The Bishop of Orvieto again becomes a useful source of information for De Rossi, all the more so that the Bishop has Vittoria’s confidence and has been privy to some of her letters. Writing to Cardinal Farnese on the 20th of April, De Rossi gleefully informs him that he has managed to pry from the Bishop the fact that Charles V had been in contact with Vittoria while at San Paolo. The sum of the letter was that the Emperor wanted to encourage her to be of good cheer:
…because his Majesty, having written to Signor Ascanio that he might do all that His Beatitude wanted, and having recommended Signor Ascanio to his Holiness, hoped affairs would come to a good conclusion, and that arms would be laid down, because her Excellence should consider that his Majesty could not fail the House of her Excellence.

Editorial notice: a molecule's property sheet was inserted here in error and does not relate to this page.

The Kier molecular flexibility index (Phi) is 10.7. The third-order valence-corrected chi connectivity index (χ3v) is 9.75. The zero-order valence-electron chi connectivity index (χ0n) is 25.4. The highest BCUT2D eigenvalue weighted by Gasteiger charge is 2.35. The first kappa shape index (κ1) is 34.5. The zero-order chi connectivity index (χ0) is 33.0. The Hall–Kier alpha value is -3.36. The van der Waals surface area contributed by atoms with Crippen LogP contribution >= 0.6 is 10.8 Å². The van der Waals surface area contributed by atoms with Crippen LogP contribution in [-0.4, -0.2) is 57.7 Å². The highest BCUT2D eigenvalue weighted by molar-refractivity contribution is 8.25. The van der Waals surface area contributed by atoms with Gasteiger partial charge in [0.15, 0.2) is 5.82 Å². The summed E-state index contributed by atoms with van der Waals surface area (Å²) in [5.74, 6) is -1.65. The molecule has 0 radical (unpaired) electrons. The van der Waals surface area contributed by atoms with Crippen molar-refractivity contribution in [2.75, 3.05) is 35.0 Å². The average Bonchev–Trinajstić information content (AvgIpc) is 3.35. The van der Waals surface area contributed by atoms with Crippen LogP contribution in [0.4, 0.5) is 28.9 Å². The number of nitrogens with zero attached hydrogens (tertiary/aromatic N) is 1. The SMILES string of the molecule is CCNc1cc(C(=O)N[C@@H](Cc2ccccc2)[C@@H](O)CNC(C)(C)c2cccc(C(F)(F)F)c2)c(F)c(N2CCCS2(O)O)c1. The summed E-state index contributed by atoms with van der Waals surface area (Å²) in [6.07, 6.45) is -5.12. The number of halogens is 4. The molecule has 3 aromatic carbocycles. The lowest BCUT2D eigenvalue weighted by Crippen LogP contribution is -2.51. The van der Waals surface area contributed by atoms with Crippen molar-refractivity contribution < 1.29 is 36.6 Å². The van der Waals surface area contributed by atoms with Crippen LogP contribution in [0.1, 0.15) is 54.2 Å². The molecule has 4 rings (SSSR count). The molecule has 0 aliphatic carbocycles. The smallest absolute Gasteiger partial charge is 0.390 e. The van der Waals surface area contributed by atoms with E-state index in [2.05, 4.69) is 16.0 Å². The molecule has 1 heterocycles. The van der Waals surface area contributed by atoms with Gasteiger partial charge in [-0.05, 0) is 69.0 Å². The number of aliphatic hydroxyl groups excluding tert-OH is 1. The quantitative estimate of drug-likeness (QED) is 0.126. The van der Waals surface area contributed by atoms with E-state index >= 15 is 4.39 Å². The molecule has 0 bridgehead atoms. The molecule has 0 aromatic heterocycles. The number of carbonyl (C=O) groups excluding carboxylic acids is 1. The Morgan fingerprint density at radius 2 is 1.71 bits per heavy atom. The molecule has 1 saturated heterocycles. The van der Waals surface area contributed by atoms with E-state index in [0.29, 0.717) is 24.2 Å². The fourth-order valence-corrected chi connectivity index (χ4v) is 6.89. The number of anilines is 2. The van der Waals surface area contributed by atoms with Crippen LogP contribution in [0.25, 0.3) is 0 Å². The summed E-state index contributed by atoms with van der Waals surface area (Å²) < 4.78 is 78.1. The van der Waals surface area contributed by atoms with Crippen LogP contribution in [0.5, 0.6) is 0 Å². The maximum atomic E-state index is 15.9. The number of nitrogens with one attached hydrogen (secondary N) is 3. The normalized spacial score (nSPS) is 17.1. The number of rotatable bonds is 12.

But the progress of war was not going well for Ascanio, and Paul III was in no mood to give up on such a prize possession as the Colonna castles surrounding Rome, which seemed to him a permanent threat, now that they were within his grasp. Several strongholds had already fallen to the papal forces. Only Paliano and Rocca resisted, but it was precisely these of which Paul III was the most covetous, since they were the key to the Colonnese defenses. When Paliano was taken, De Rossi tells Cardinal Farnese in a letter dated May 14 that he has not failed to make known the news to Vittoria. He also reports her terse reply: “Property may come and go, provided that people are safe.”